Other non-limiting applications of differential temperature sensor(s) include test sensors that are body-insertable or implantable and include reusable electronics, such as a meter using disposable test sensors. A differential temperature sensor configuration utilizing both both reusable and disposal aspects of the system allows for the actual temperature of the test sensor to be determined along with the differential temperatures between a reagent, ambient temperature, and/or body temperature.

Differential temperature sensors provide an economical way to determine differential temperatures between a meter and a reagent, and also provide multiple useful applications such as increased accuracy in determining reagent temperature, toning of a reagent temperature indicator, minimizing human error while optimizing meter operations by allowing an auto-start capability in the meter once a desirable reagent temperature is reached, determining the readiness of the reagent for testing based on the reagent falling within a desirable temperature range, and/or reducing temperature-related errors during analyte concentration determinations of a fluid sample.

It is contemplated that in certain embodiments it may be desirable to assess temperature gradients on a housing or casing of a temperature-sensitive instrument, such as a fluid-analyte meter. Differential temperature sensors can provide a particularly useful application for assessing such gradients. For example, differential temperature sensors can be beneficial for determining the heat flux across the housing of a fluid analyte meter due to air flowing along the outside of the housing. Another benefit may be to detect if a heat source, such as a user's body part and/or some external electronics, are in contact with a temperature-sensitive portion of the meter. If configurations using multiple differential temperatures sensors, ambient temperature can be determined along with temperature differences between two objects on the meter contacting each other. It is further contemplated that differential temperature sensor may have desirable applications in fluid-analyte-monitoring systems worn by the user, such as patch pumps or continuous glucose-monitoring systems, particularly since differential temperature sensors provide an economical approach for correcting effects due to localized heat sources, such as randomized contact with the user's body.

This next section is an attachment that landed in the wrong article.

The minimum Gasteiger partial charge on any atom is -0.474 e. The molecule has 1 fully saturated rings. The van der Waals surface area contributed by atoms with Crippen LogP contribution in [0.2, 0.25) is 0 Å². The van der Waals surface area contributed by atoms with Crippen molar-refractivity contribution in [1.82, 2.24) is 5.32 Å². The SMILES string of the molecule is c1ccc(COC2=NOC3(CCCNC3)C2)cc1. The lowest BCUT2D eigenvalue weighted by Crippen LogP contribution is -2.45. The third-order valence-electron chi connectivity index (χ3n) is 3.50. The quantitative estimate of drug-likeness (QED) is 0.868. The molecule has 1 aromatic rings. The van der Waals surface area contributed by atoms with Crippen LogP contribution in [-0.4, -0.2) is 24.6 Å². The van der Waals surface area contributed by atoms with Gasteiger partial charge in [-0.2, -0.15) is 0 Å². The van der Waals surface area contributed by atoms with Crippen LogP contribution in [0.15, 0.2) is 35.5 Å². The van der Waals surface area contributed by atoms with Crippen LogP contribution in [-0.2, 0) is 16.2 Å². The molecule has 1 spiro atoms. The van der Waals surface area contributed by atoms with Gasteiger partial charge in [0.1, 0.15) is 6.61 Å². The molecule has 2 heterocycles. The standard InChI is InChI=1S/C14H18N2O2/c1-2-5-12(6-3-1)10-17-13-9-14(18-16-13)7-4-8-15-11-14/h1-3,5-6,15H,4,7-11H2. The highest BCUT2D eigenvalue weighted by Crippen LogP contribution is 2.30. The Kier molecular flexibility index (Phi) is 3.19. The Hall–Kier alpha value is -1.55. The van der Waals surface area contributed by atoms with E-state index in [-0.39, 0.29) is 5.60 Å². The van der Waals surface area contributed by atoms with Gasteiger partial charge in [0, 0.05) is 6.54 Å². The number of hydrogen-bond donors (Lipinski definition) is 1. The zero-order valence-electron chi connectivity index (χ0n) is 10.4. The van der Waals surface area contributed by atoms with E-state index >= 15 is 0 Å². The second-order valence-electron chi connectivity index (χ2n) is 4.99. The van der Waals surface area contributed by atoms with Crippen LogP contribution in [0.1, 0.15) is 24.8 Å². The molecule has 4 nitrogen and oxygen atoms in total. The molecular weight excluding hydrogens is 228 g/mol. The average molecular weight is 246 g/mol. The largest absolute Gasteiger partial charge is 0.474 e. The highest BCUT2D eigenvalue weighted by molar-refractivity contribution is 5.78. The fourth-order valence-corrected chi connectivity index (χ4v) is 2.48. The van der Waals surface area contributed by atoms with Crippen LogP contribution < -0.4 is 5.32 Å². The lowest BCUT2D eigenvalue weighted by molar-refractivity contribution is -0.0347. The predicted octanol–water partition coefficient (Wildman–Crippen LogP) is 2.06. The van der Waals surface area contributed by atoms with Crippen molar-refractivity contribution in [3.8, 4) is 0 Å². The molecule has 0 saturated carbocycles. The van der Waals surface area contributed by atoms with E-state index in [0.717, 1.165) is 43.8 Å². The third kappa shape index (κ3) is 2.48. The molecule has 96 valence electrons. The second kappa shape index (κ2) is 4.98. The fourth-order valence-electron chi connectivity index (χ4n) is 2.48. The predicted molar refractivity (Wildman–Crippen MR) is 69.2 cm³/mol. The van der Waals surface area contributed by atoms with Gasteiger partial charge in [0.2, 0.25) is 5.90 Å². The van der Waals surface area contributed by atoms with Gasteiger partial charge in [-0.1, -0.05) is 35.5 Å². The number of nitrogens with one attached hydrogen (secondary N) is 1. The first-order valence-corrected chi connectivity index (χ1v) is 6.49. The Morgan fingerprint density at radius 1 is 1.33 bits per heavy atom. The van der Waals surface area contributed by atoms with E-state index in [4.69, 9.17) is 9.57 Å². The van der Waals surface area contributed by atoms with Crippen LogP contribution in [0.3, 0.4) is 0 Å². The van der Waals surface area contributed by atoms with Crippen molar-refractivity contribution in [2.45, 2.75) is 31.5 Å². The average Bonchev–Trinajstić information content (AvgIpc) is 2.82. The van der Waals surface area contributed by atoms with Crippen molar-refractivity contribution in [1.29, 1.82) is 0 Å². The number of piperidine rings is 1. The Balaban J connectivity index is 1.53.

It is contemplated that in certain embodiments, one or more differential temperature sensors are disposed on the housing or casing of a fluid-analyte meter that are connected via a connective cable or trace to a printed circuit board within the meter. The differential temperature sensor(s) may be based on thermocouple(s) and can be directly printed onto the casing of the meter. The connective cable or trace can provide a convenient connection to a processor located on the circuit board and allow efficient processing of differential temperature data and increased accuracy of fluid analyte concentration determinations.

In certain embodiments, differential temperature may be determined on a rechargeable battery associated with a fluid-analyte meter. For example, thermocouple-type configuration(s) could be printed onto the outer casing of a battery and monitored for changes in temperature. It is also contemplated that a differential temperature can be determined in any other location within a meter (e.g., on a printed circuit board within a meter).